With the enhancement of radiomics technology, the expansion of public databases, and the advancement of deep learning algorithms, radiomics will certainly play an important role in the future clinical diagnosis, treatment and prognosis. Radiomics is expected to lay the foundation for the future personalized treatment of otolaryngology patients and the sequential treatment of tumors.


HNC: head and neck cancers; CT: computed tomography; MRI: magnetic resonance imaging; PET: positron emission tomography; 2D or 3D: two- or three-dimensional; ROI: areas of interest; VOI: volume of interest; GLCM: co-occurrence matrix; GLRLM: gray-level run length matrix; NGLDM: neighborhood gray-level different matrix; CNN: convolutional neural network; DT: decision tree; RF: random forests; SVM: support vector machines; LC: laryngeal cancer; AUC: area under the receiver operating characteristic curve; HNSCC: head and neck squamous cell carcinoma; SCC: squamous cell carcinoma; PTC: papillary thyroid carcinoma; NPC: nasopharyngeal carcinoma; PD-L1: programmed cell death protein 1 ligand; LASSO: least absolute shrinkage and selection operator; EC: esophageal cancer; PFS: progression-free survival; OS: overall survival; DM: distant metastasis; LR: local recurrence; LNM: lymph node metastasis; Rad-score: radiomics score; LRFS: local recurrence-free survival; DFS: disease-free survival; TCIA: The Cancer Imaging Archive; CE-CT: contrast- enhanced CT; CE-T1: contrast-enhanced T1; DWI: diffusion weighted imaging; HPV: human Papillomavirus; PCA: principal component analysis; VT: variance-threshold; CERR: computational environment for radiological research; CHAID: chi-square automatic interaction detection; KNN: k-nearest neighbor; CAD: computer-aided diagnosis; ART: adaptive radiotherapy; LFA: likelihood-fuzzy analysis; RBF: radial basis function; CRT: concurrent chemoradiation; T2FS: T2 weighted fat-suppressed; RT: radiation therapy; EBV: Epstein-Barr virus; ADC: apparent diffusion coefficient; ANN: artificial neural network; LCR: local control rate; DECT: dual-energy computed tomography; LHSCC: larynx and hypopharynx squamous cell carcinoma; OPSCC: Oropharyngeal Squamous Cell Carcinoma; RFS: relapse-free survival; ACM: all-cause mortality; PRFS: primary relapse-free survival; RFS: recurrence-free survival; MFS: metastasis-free survival; DMFS: disease distant metastasis-free survival; OC: oropharyngeal carcinoma.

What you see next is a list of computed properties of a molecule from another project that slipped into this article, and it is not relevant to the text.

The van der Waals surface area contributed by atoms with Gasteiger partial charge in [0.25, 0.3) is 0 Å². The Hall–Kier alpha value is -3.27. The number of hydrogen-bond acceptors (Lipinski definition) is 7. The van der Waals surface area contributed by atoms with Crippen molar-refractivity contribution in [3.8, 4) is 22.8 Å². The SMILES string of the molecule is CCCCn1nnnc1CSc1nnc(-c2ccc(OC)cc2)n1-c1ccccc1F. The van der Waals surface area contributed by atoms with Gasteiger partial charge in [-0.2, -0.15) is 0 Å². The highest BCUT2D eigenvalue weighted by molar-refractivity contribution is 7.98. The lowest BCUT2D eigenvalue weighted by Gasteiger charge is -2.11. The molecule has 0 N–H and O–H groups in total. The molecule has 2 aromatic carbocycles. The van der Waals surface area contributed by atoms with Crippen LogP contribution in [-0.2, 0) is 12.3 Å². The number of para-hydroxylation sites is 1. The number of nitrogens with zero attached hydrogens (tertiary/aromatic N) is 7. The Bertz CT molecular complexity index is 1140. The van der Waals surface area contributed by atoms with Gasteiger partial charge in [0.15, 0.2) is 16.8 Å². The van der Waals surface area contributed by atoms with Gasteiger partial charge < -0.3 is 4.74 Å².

This Research was funded by the National Natural Science Foundation of China (81770985); the Hunan Province Graduate Education Innovation Project (CX20200386); and the Independent Exploration and Innovation Project for Graduate Students of Central South University (506021703). The funders had no role in study design, data collection and analysis, decision to publish, or preparation of the manuscript.

Competing Interests

The authors have declared that no competing interest exists.


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Author contact

Corresponding address Corresponding author: Weihong Jiang, E-mail:

Received 2020-11-10
Accepted 2020-12-10
Published 2021-1-1